If I remember correctly there was one computer that used a 29bit word; not only is this not a power of two, it's even prime. I thought this was SILLIAC but the pertinent Wikipedia article doesn't support this. CAN BUS uses 29 bit addresses but by convention network addresses are not referred to as pointers even when they are functionally identical.

People keep asserting that pointers are integers. This is neither intrinsic nor essential, but if we interpret the bit patterns as integers the useful quality of ordinality emerges, enabling very direct (and therefore efficient on small hardware) implementation of constructs like "string" and "array". The notion of contiguous memory depends on ordinal adjacency, and relative positioning is possible; integer comparison and arithmetic operations can be meaningfully applied. For this reason there is nearly always strong correlation between the word size for storage addressing and the ALU (the thing that does integer math).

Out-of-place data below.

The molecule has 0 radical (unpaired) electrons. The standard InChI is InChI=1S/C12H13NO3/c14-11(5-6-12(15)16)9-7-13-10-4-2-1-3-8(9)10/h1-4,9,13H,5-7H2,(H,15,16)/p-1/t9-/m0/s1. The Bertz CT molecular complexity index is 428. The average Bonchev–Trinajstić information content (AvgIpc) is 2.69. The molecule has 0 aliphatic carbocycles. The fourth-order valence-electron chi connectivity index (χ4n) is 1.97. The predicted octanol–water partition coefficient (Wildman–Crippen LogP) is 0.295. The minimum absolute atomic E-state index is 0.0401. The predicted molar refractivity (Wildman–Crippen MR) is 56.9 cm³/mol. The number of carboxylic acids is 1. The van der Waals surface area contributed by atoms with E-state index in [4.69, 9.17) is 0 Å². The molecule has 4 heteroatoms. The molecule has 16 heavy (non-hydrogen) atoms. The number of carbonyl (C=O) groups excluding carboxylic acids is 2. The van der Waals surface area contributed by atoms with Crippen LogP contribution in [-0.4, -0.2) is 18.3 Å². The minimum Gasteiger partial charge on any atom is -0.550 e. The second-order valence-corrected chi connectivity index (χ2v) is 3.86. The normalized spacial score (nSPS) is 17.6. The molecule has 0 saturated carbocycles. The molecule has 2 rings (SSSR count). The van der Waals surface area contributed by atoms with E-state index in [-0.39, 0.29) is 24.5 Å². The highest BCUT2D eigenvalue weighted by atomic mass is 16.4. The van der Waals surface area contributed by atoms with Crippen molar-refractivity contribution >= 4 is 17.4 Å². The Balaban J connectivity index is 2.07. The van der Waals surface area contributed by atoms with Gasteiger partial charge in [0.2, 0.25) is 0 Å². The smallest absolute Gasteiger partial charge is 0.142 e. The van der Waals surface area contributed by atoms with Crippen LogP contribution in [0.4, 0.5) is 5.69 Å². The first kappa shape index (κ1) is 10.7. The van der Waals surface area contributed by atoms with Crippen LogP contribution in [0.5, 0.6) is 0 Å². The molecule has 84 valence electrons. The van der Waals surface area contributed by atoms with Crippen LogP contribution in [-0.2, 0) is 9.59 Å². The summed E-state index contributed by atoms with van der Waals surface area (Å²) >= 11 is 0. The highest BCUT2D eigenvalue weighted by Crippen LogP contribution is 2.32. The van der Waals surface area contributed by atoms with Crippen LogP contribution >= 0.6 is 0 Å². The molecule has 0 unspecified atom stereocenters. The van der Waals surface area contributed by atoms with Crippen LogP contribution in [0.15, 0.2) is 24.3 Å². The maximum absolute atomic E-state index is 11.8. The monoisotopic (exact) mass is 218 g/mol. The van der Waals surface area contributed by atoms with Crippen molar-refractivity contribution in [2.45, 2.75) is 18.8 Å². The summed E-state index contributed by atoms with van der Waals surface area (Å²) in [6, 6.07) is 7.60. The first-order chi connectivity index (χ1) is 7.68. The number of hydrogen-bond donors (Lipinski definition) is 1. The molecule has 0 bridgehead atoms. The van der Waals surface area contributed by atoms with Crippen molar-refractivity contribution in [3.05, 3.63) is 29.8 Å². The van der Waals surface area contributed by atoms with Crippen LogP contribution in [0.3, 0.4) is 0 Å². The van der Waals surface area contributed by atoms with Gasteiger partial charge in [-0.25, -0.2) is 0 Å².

Sometimes the two don't correspond. In early PCs the address bus was 24 bits wide.

  • Nitpick, these days in common OSes, pointer identifies location in virtual memory, and has nothing directly to do with a physical RAM word (virtual memory location might not even exist physically if it is in a memory page known to be all zeroes by the OS). – hyde Jun 9 '15 at 19:21
  • @hyde - Your argument has merit in the context in which you obviously intended it, but the dominant form of computer is the embedded controller, where marvels like virtual memory are recent innovations with limited deployment. Also, what you have pointed out in no way helps the OP to understand pointers. I thought some historical context would make it all a lot less arbitrary. – Peter Wone Jun 9 '15 at 21:48